Life in Fukuoka: On society and culture shock
Disclaimer: This post is ripe with generalizations based on my observations as a foreigner in Fukuoka. Note that when I say “the Japanese”, I know not everyone here abides by these principles. And more than anything, I’m referring to the people we interact with day-to-day in Fukuoka, which is located near the country-side and is much less diverse than Tokyo. Please enjoy!
We’re just passed our second month here and officially halfway through our stint in Japan. It’s been interesting to look back and reflect on how our perception of Fukuoka and Japan in general has changed since first arriving starry-eyed. Unsurprisingly, living and attempting to integrate into Japanese society generates different situations than visiting for a short period of time would. For someone like me who finds immense joy in noticing and analyzing all the details, it’s been amusing to say the least.
Dare I say we’ve officially surpassed tourist status? Restaurant owners and coffee shop keepers are starting to recognize us. Staff at our neighbourhood sake bar recounted seeing us walking around the area. We’re getting better at navigating the local bus lines of this canal city wherein we’re starting to feel the comforts and familiarity of Home.
While discovering Fukuoka as a city has been relatively straightforward, the cultural landscape has been more difficult to scale. We’re realizing every day the extreme differences and lack of overlap between Japan and Canada & the US. For starters, as I’m sitting here typing at a busy Starbucks, the lady next to me has left her phone charging and her purse unattended for about 15 minutes now.
By far the biggest difference and shock is the ubiquity of common courtesy in Japanese society. The hyper-awareness of when one might be inconveniencing someone else is instilled deeply. I feel this could explain many peculiarities someone might come across as a tourist, such as why public areas from shops to the streets are often kept tidy and clean, and why service people always appear so polite and attentive. On top of that, the Japanese concept of hospitality, Omotenashi, in which one attempts to anticipate someone else’s needs before it’s shown or even realized by the person themselves, further distinguishes an already idiosyncratic society.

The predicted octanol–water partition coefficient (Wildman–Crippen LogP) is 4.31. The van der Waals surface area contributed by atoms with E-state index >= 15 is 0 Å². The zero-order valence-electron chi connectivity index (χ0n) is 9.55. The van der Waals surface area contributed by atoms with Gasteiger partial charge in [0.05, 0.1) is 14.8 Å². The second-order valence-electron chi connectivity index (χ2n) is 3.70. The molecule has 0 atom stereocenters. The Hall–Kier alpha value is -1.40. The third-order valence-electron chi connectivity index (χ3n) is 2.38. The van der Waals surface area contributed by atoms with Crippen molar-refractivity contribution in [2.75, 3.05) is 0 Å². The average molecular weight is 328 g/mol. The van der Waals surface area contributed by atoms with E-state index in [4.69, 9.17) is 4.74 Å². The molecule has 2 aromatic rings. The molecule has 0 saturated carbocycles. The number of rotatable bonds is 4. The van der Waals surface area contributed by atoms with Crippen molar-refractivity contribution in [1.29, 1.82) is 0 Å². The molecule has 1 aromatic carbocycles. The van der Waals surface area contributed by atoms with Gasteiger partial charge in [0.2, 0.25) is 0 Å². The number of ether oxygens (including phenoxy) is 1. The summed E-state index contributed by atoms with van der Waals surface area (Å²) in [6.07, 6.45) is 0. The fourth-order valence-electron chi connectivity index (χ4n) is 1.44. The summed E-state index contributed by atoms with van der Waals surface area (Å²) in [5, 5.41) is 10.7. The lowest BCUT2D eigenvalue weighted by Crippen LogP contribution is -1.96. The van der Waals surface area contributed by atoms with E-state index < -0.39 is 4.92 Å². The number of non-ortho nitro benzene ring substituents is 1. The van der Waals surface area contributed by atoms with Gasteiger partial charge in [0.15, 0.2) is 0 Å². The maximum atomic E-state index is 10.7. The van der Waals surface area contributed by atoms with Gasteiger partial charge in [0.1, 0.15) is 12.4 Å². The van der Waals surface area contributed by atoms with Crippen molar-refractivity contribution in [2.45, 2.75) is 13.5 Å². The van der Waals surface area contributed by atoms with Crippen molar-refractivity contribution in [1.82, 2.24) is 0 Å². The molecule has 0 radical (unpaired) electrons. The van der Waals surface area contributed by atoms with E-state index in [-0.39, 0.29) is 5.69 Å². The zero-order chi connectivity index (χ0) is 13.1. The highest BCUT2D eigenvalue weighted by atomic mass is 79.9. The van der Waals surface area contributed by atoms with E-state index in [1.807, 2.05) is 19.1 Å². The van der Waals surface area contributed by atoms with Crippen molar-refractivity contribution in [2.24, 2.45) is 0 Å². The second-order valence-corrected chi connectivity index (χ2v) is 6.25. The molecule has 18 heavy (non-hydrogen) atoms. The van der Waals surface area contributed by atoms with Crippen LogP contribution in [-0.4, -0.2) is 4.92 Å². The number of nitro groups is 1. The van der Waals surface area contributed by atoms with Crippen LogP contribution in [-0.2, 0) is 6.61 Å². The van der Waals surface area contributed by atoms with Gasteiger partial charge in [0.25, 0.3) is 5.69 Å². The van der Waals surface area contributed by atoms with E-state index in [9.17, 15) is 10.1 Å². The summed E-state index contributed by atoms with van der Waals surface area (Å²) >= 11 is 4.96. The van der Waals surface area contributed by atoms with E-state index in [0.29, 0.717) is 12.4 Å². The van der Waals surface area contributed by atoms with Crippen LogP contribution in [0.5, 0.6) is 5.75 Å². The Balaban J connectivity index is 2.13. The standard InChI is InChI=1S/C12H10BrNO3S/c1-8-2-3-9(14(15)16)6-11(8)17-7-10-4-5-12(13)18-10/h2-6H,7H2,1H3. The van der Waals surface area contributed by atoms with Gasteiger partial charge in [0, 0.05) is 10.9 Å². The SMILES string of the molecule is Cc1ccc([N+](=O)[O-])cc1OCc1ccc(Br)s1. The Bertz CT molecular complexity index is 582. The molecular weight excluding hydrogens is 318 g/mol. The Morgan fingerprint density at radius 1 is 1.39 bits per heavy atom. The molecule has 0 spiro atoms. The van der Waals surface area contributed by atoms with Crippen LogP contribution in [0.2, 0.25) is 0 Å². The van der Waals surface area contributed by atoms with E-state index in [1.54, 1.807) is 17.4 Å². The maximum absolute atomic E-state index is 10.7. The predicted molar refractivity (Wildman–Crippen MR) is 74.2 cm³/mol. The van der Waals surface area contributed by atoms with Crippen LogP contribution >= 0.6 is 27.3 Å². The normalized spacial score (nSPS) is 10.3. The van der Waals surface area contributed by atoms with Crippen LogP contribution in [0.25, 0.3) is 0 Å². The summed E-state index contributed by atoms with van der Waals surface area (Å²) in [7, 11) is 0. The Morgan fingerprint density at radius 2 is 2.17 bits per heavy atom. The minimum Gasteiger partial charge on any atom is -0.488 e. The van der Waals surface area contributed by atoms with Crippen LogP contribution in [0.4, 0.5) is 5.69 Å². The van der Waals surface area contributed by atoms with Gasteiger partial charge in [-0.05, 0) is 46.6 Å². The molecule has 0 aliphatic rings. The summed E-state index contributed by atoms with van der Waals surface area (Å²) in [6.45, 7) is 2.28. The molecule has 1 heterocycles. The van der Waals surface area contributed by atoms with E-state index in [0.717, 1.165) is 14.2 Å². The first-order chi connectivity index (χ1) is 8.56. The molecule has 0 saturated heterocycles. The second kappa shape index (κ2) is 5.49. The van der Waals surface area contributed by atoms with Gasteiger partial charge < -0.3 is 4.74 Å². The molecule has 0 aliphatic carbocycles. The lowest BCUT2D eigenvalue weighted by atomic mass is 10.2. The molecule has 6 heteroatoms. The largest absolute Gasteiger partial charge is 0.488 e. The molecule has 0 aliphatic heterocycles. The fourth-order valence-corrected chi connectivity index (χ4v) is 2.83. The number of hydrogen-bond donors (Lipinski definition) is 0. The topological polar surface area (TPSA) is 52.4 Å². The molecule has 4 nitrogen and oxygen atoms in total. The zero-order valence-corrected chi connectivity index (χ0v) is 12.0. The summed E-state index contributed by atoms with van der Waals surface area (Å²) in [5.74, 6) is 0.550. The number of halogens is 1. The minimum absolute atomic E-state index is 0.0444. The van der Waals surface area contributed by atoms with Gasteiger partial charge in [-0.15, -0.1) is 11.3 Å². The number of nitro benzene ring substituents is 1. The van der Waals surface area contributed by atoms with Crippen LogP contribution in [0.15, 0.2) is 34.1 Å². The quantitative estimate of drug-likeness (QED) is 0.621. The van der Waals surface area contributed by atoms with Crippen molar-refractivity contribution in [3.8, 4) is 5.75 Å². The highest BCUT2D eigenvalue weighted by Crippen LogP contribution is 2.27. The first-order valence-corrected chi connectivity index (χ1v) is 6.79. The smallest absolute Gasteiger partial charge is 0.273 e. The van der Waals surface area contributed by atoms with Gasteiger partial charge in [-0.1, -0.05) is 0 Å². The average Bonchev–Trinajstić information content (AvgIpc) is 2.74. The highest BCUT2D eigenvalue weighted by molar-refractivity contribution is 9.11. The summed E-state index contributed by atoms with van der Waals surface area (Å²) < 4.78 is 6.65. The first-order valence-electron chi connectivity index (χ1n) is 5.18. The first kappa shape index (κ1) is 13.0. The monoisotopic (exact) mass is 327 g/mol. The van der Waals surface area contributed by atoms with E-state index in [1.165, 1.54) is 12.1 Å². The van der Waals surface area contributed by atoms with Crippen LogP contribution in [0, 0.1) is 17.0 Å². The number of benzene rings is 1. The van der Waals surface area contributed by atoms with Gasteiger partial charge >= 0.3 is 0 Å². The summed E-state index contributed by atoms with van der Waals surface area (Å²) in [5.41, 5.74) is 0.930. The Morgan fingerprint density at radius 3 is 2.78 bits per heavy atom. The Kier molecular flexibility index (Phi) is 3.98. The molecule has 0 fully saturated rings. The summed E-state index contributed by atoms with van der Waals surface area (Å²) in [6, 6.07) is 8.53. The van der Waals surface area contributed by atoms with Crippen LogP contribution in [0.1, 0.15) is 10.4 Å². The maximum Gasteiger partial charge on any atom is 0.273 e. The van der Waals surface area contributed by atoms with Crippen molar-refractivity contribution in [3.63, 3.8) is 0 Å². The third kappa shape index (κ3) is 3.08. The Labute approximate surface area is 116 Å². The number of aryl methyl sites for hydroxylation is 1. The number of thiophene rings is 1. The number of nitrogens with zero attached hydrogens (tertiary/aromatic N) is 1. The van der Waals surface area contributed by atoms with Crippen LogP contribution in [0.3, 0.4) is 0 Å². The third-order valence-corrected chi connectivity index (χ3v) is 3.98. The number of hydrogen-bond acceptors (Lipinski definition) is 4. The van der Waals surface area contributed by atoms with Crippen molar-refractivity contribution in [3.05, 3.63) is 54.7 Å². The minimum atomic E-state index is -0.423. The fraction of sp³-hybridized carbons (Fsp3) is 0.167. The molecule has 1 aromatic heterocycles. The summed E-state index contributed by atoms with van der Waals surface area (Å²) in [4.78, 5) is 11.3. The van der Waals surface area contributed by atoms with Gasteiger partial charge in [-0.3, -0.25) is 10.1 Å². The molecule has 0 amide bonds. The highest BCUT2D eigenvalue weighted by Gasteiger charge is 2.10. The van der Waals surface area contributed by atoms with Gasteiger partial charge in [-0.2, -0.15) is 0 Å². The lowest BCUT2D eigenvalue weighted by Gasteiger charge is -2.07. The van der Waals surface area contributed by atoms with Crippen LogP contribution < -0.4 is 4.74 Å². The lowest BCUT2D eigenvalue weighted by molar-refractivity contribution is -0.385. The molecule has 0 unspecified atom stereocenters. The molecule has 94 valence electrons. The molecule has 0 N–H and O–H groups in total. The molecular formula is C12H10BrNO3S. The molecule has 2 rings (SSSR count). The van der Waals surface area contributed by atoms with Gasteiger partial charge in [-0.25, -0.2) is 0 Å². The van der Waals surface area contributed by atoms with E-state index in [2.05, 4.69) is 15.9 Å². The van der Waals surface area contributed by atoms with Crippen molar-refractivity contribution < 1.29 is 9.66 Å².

This can be felt in every day life. The bus driver waits for each new passenger to sit down before starting the bus up again. A restaurant worker will walk you out to the streets to bow goodbye. A supermarket cashier will name every item they are scanning and recite the price to you almost melodically. A fellow patron might notice that you’re trying to find a seat for two and willingly move without being asked or even leave the shop so you can sit together.
Then, it gets more intense. We’ve noticed that hosts at a very fancy restaurant will stay in the bowing position on the streets while covertly stealing glances to see if the diners have left their field of vision (In Japanese culture, there is a hierarchy when it comes to who should give the last bow). Multiple people have apologized to us for their poor level of English. (How I would respond if my Japanese was half decent: ‘Um hello? We are in Japan and our Japanese is poor. We are sorry! We’re in your country! And if you’re speaking English at all, we absolutely think that’s amazing!) If you go to a large department store like Bic Camera or Yodobashi, you might catch a worker awkwardly running without trying to seem like they’re running because their arms are clinging by their side. Chances are they are getting something for someone and they don’t want to keep them waiting too long since department stores in Japan are huge, but they also don’t want to cause alarm by running through a store frantically.
It seems that while the Japanese are heedful of inconveniencing others, sometimes they are self-sacrificial and will inconvenience themselves in order to keep you at ease. But to us foreigners, this usually results in an elevated level of awkwardness because we are unaware of how to navigate such a social situation. If you’ve ever seen the episode of Rick & Morty with the Meeseeks box, I sometimes wonder if the Meeseeks were inspired in any way by an exagerated version of the service-oriented Japanese. For those unaware of the episode, “Meeseeks are creatures who are created to serve a singular purpose for which they will go to any length to fulfill […] If a Meeseeks is not given a purpose at the beginning of its existence it seems to default to taking the purpose of the Meeseeks before it” (credit).